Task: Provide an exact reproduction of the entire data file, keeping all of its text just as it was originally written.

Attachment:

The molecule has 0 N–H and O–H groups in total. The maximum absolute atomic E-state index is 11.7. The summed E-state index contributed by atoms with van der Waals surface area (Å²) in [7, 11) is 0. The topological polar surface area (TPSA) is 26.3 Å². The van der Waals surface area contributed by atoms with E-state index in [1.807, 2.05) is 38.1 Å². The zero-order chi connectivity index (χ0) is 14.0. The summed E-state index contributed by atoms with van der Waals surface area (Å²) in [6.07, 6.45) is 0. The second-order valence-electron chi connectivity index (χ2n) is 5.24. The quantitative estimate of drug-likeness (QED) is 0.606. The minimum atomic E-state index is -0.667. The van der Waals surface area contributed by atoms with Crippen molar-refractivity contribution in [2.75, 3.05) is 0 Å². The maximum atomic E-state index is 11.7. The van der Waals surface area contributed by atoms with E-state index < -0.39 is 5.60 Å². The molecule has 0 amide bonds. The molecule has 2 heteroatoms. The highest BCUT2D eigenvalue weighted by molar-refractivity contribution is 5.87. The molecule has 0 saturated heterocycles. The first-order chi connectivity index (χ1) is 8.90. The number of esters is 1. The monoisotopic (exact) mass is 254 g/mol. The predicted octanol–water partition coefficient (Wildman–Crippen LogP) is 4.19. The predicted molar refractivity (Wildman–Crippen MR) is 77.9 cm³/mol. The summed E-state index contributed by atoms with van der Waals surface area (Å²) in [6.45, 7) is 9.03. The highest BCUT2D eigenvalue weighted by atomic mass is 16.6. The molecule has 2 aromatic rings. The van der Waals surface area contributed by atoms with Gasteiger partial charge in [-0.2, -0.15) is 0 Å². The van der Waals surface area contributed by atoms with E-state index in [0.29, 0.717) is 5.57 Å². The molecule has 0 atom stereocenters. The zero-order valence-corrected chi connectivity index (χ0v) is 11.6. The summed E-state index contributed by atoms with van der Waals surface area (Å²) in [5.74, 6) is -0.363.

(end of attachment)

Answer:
The molecule has 0 N–H and O–H groups in total. The maximum absolute atomic E-state index is 11.7. The summed E-state index contributed by atoms with van der Waals surface area (Å²) in [7, 11) is 0. The topological polar surface area (TPSA) is 26.3 Å². The van der Waals surface area contributed by atoms with E-state index in [1.807, 2.05) is 38.1 Å². The zero-order chi connectivity index (χ0) is 14.0. The summed E-state index contributed by atoms with van der Waals surface area (Å²) in [6.07, 6.45) is 0. The second-order valence-electron chi connectivity index (χ2n) is 5.24. The quantitative estimate of drug-likeness (QED) is 0.606. The minimum atomic E-state index is -0.667. The van der Waals surface area contributed by atoms with Crippen molar-refractivity contribution in [2.75, 3.05) is 0 Å². The maximum atomic E-state index is 11.7. The van der Waals surface area contributed by atoms with E-state index < -0.39 is 5.60 Å². The molecule has 0 amide bonds. The molecule has 2 heteroatoms. The highest BCUT2D eigenvalue weighted by molar-refractivity contribution is 5.87. The molecule has 0 saturated heterocycles. The first-order chi connectivity index (χ1) is 8.90. The number of esters is 1. The monoisotopic (exact) mass is 254 g/mol. The predicted octanol–water partition coefficient (Wildman–Crippen LogP) is 4.19. The predicted molar refractivity (Wildman–Crippen MR) is 77.9 cm³/mol. The summed E-state index contributed by atoms with van der Waals surface area (Å²) in [6.45, 7) is 9.03. The highest BCUT2D eigenvalue weighted by atomic mass is 16.6. The molecule has 2 aromatic rings. The van der Waals surface area contributed by atoms with Gasteiger partial charge in [-0.2, -0.15) is 0 Å². The van der Waals surface area contributed by atoms with E-state index in [0.29, 0.717) is 5.57 Å². The molecule has 0 atom stereocenters. The zero-order valence-corrected chi connectivity index (χ0v) is 11.6. The summed E-state index contributed by atoms with van der Waals surface area (Å²) in [5.74, 6) is -0.363.